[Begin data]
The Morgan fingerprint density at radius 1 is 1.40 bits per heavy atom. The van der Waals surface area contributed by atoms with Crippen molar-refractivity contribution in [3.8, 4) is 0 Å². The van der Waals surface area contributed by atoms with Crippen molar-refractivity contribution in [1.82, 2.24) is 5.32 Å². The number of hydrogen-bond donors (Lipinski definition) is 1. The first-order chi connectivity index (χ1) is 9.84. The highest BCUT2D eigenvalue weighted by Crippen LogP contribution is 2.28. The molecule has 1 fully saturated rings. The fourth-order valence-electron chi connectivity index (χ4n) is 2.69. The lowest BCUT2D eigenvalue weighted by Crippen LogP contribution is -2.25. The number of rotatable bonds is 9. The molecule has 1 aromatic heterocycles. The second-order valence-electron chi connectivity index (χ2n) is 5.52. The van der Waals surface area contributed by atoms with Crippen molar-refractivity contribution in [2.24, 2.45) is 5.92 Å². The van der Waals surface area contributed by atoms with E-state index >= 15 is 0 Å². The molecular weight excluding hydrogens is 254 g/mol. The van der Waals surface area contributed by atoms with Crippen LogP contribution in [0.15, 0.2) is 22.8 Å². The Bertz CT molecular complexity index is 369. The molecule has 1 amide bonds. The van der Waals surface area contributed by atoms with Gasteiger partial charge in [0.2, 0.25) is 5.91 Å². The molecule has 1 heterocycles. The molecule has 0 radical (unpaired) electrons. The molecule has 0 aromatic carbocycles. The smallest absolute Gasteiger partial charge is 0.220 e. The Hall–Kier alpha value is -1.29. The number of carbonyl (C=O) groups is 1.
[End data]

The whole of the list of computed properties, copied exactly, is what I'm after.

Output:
The Morgan fingerprint density at radius 1 is 1.40 bits per heavy atom. The van der Waals surface area contributed by atoms with Crippen molar-refractivity contribution in [3.8, 4) is 0 Å². The van der Waals surface area contributed by atoms with Crippen molar-refractivity contribution in [1.82, 2.24) is 5.32 Å². The number of hydrogen-bond donors (Lipinski definition) is 1. The first-order chi connectivity index (χ1) is 9.84. The highest BCUT2D eigenvalue weighted by Crippen LogP contribution is 2.28. The molecule has 1 fully saturated rings. The fourth-order valence-electron chi connectivity index (χ4n) is 2.69. The lowest BCUT2D eigenvalue weighted by Crippen LogP contribution is -2.25. The number of rotatable bonds is 9. The molecule has 1 aromatic heterocycles. The second-order valence-electron chi connectivity index (χ2n) is 5.52. The van der Waals surface area contributed by atoms with Crippen molar-refractivity contribution in [2.24, 2.45) is 5.92 Å². The van der Waals surface area contributed by atoms with E-state index >= 15 is 0 Å². The molecular weight excluding hydrogens is 254 g/mol. The van der Waals surface area contributed by atoms with Crippen LogP contribution in [0.15, 0.2) is 22.8 Å². The Bertz CT molecular complexity index is 369. The molecule has 1 amide bonds. The van der Waals surface area contributed by atoms with Gasteiger partial charge in [0.2, 0.25) is 5.91 Å². The molecule has 1 heterocycles. The molecule has 0 radical (unpaired) electrons. The molecule has 0 aromatic carbocycles. The smallest absolute Gasteiger partial charge is 0.220 e. The Hall–Kier alpha value is -1.29. The number of carbonyl (C=O) groups is 1.